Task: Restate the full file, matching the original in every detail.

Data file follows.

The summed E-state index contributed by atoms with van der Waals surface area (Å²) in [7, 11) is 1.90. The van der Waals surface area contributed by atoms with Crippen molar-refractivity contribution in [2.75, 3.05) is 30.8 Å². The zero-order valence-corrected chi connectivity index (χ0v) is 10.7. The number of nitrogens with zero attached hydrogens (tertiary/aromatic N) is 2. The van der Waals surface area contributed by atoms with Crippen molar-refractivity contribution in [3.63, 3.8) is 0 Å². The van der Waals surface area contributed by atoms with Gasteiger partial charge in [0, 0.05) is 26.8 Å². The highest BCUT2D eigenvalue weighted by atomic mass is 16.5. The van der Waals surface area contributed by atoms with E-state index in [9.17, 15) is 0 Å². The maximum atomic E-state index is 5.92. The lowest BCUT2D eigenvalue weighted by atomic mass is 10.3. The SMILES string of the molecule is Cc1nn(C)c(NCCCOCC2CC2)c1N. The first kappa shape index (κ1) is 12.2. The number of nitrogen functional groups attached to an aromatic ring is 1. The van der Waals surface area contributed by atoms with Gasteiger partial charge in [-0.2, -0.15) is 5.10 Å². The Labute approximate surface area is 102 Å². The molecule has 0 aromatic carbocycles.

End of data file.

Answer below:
The summed E-state index contributed by atoms with van der Waals surface area (Å²) in [7, 11) is 1.90. The van der Waals surface area contributed by atoms with Crippen molar-refractivity contribution in [2.75, 3.05) is 30.8 Å². The zero-order valence-corrected chi connectivity index (χ0v) is 10.7. The number of nitrogens with zero attached hydrogens (tertiary/aromatic N) is 2. The van der Waals surface area contributed by atoms with Crippen molar-refractivity contribution in [3.63, 3.8) is 0 Å². The van der Waals surface area contributed by atoms with Gasteiger partial charge in [0, 0.05) is 26.8 Å². The highest BCUT2D eigenvalue weighted by atomic mass is 16.5. The van der Waals surface area contributed by atoms with E-state index in [9.17, 15) is 0 Å². The maximum atomic E-state index is 5.92. The lowest BCUT2D eigenvalue weighted by atomic mass is 10.3. The SMILES string of the molecule is Cc1nn(C)c(NCCCOCC2CC2)c1N. The first kappa shape index (κ1) is 12.2. The number of nitrogen functional groups attached to an aromatic ring is 1. The van der Waals surface area contributed by atoms with Gasteiger partial charge in [-0.2, -0.15) is 5.10 Å². The Labute approximate surface area is 102 Å². The molecule has 0 aromatic carbocycles.